- 3 updates
The charity Age UK wants the enforced care worker training to teach staff how to notify authorities about suspected abuse or the poor treatment of the elderly by colleagues.
The push for training comes after a series of scandals in which elderly and disabled adults have been mistreated in NHS hospitals and private care homes.
Health Minister Norman Lambhas told The Daily Telegraph it is not acceptable that there are no “clear standards of the training that must happen in a care home”.
He told the newspaper:
Criminal prosecutions must follow in the "most outrageous" cases of abuse but reforms are needed to improve the quality of care more widely in nursing homes and in pensioners' own homes, he said.
The Liberal Democrat minister said the new regime must not create “a tick box” culture, adding: “But the bottom line is, I don’t want a loved one being looked after by someone who has really no idea what they are doing.”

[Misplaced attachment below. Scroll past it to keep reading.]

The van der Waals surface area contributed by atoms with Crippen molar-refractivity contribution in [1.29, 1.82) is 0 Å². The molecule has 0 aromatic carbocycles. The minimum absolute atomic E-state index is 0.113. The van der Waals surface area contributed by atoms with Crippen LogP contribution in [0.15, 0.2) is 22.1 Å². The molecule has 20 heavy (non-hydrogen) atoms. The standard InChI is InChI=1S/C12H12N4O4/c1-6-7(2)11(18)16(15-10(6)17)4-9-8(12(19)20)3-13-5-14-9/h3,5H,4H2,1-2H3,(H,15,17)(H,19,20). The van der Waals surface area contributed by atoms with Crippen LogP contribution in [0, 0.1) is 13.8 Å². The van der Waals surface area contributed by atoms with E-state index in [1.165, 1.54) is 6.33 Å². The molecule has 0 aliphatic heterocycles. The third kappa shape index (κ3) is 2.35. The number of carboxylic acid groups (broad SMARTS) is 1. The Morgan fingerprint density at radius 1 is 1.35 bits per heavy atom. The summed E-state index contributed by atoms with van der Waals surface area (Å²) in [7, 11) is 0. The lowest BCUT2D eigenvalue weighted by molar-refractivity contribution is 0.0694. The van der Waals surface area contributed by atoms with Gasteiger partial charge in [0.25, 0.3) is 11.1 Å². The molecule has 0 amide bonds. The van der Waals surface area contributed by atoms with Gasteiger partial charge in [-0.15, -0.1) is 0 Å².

Care home staff will be made to undergo compulsory training under Government plans to protect the elderly in the wake of a number of high-profile scandals, The Daily Telegraph has reported.
Health Minister Norman Lamb told the newspaper the lack of basic requirements for training care workers was leaving pensioners in the hands of staff who have "no idea what they are doing".
Proposals expected in weeks will suggest national minimum standards for preparing new recruits to work in nursing homes, according to the report.
Carers who help with tasks like washing and dressing elderly people in their own homes will also apparently be required to complete the training.